We sit on the cusp of a new field of research, where aggregating old knowledge is helping us learn new things. What is meta-data analysis, and what does it mean for the future?
The information age has flooded us with a sea of data.
One could suppose it’s a natural progression: as we improve how we communicate we also increase our rate of communication. This translates into more academic, entertainment, and political media content for the average person to consume.
But the massive amounts of data that we amass these days are only one side of a shiny new coin. The other side is what we do with that data, and while it is an easy decision to store data, how we use it is a much more complicated affair.
Take modern AI technology, for example. The advances in deep learning neural networks have been astounding in the last few years, and in many ways those advances have been necessitated by creating software that can gather more data than any one person can analyze. Computers aren’t necessarily overall better at analyzing data just yet, we’re working on that, but they are certainly faster and have a higher capacity for dealing with data than a human being could ever have.
So if we can make a machine that can gather so much data, then doesn’t it logically follow that we can create a machine to analyze that data? Well, some people have, and as the field of meta-data analysis grows, more people are seeing how useful it can be.
Meta-Data Analysis for Dummies
To be fair, some enterprising companies and organizations have already started making meta-data analysis tools. If you’ve been coming here for the past few months, you may have seen our articles on the company Palantir, and some recent news is adding another organization to the list of developers of meta-data analysis tools: MIT.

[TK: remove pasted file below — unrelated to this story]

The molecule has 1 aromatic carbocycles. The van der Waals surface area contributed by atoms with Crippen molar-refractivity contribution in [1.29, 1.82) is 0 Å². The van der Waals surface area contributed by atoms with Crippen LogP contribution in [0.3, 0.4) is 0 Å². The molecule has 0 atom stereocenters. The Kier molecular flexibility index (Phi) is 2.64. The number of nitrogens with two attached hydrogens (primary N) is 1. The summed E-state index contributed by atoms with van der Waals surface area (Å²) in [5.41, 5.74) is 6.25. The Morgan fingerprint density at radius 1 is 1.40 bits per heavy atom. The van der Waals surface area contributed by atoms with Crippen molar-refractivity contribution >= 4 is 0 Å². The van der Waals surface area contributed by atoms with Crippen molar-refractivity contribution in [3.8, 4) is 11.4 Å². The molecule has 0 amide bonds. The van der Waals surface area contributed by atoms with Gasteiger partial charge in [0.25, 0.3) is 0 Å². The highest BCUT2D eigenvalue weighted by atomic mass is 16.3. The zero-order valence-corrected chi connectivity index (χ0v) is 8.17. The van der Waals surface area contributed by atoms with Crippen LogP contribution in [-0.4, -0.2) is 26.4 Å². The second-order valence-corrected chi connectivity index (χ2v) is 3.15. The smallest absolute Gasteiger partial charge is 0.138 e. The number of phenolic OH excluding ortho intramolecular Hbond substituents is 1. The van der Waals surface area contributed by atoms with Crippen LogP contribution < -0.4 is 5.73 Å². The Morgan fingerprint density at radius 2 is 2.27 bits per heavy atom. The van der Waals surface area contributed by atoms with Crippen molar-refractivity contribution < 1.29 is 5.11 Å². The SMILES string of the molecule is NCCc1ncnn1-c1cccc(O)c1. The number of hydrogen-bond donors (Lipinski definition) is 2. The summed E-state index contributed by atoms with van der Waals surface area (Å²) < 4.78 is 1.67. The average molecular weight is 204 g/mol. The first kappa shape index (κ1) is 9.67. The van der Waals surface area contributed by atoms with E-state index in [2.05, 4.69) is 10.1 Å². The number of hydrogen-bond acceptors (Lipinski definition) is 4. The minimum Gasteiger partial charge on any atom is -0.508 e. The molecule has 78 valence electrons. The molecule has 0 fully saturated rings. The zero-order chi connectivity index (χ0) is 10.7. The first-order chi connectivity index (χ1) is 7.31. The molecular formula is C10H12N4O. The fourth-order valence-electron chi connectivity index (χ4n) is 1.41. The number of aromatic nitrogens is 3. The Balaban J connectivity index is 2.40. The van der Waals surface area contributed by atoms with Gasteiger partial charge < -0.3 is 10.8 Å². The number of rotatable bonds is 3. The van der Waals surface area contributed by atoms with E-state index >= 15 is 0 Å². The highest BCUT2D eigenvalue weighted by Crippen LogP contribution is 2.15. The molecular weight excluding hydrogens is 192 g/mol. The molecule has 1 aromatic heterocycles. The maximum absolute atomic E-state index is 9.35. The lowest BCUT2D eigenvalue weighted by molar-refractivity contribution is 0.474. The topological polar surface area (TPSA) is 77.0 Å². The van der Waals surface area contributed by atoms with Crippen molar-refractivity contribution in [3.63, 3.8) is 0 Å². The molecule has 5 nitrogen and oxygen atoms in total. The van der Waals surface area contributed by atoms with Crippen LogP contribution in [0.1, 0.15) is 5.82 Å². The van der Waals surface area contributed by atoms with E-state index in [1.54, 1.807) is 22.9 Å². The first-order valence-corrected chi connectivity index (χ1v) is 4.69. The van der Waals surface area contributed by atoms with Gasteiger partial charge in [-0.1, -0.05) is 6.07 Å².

At the MIT Sloan School of Management, researchers are using new methods to aggregate the results of decades worth of research papers, allowing them to gain new insights from old studies.
Furthermore, the method uses studies from across various disciplines, allowing researchers to reach more well-informed analyses for any given topic. According to Prof. Hazhir Rahmandad, “The value of a broader method for quantitative aggregation of prior research can be immense across many disciplines.” Translation: More data in the aggregate equals a higher quality result.
So, What Have we Learned?
For the purpose of the study, the research team used papers on various subjects such as marketing, energy, and health, but the best results seem to have come from their analysis of the basal metabolic rate (BMR) of human beings.Basal metabolic rate = how many calories you burn not getting out of bed.Click To Tweet
A person’s BMR is the result of numerous factors, which made it a prime target for the research team. Using their new method, the team was able to create an equation that outperforms previous models in estimating a person’s BMR, turning the team’s initial theories on meta-data analysis into relevant empirical truth.
While Rahmandad is optimistic about the future of meta-data analyses, his research is far from over. “For problems that don’t yet have a clean answer, the potential for this model is major,” says Rahmandad, and if the results of the study are any indication, he may be right.
If meta-data analysis gives us the ability to glean new insight from old studies, then the potential for modern research to improve upon the past is higher than it has ever been, making the future seem brighter than ever before.
What new wonders will we glean from old studies? It’s hard to tell, since the potential for meta-data analysis is virtually limitless.